Measuring verb similarity using binary coefficients with application to isiXhosa and isiZulu

Mahlaza, Zola and Keet, C. Maria (2018) Measuring verb similarity using binary coefficients with application to isiXhosa and isiZulu, Proceedings of Annual Conference of the South African Institute of Computer Scientists and Information Technologists (SAICSIT'18)., September 26-28, 2018, Port Elizabeth, South Africa, e8, ACM.

[img] PDF

Download (709kB)


Natural Language Processing (NLP) for underresourced languages may benefit from a bootstrapping approach to utilise the sparse resources across closely related languages. This brings afore the question of language similarity, and therewith the question of how to measure that, so as to make informed predictions on potential success of bootstrapping. We present a method for measuring morphosyntactic similarity by developing Context Free Grammars (CFGs) for isiXhosa and isiZulu verb fragments that are relevant for the use case of weather forecast generation. We then investigate morphosyntactic similarity of the CFGs using parse tree analysis and four binary similarity measures. In particular, we selected four binary similarity measures from other domains and adapted them to our data, which are the word sets generated from the respective CFGs. The similarity measures together with the parse tree analysis are used to study the the extent to which both languages can be generated by a singular grammar fragment. The resulting 52 rules for isiXhosa and 49 rules for isiZulu overlap on 42 rules. This supports the existing intuition of similarity, as they are in the same language cluster. The morphosyntactic similarity measured with the binary coefficients reached 59.5% overall (adapted Driver-Kroeber), with 99.5% for the past tense only. This lower score cf. the structure of the CFG is attributable to the small differences in terminals in mainly the prefix of the verb. The parse tree analysis and binary similarity measures show that a modularised set of rules for the prefix, verb root, and suffix would allow the generation of the two languages with a single grammar where only the prefix requires differentiation.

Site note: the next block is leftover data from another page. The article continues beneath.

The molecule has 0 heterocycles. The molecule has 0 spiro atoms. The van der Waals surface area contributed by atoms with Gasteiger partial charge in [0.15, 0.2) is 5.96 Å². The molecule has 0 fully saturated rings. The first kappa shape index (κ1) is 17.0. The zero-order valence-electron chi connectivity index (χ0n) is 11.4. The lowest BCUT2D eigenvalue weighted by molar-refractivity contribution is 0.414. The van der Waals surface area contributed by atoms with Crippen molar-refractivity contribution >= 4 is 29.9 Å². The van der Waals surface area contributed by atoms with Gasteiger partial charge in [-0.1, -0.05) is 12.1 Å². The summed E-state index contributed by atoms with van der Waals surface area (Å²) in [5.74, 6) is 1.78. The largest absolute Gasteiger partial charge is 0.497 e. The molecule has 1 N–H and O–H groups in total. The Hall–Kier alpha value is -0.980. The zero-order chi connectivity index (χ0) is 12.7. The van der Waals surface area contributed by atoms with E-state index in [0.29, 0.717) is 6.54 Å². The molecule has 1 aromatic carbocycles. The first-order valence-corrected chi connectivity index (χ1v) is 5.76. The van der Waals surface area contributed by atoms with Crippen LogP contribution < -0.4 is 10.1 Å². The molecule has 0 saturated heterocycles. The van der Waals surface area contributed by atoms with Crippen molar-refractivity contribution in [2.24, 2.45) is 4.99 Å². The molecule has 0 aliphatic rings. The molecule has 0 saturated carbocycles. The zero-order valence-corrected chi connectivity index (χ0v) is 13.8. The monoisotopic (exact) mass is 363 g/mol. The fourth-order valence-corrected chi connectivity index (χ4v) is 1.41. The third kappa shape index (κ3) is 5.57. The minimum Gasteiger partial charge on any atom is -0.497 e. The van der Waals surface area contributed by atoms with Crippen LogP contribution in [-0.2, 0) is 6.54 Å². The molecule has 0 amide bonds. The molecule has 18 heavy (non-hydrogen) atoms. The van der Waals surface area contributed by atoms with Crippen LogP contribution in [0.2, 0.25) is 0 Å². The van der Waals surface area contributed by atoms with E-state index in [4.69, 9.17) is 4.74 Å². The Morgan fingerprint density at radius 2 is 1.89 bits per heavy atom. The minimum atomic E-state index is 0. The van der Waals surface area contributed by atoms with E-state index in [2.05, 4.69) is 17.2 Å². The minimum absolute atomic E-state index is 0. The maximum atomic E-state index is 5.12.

Item Type: Conference paper
Uncontrolled Keywords: isiZulu, isiXhosa, computational linguistics
Subjects: Computing methodologies
Alternate Locations:
Date Deposited: 09 Nov 2018
Last Modified: 10 Oct 2019 15:31

Actions (login required)

View Item View Item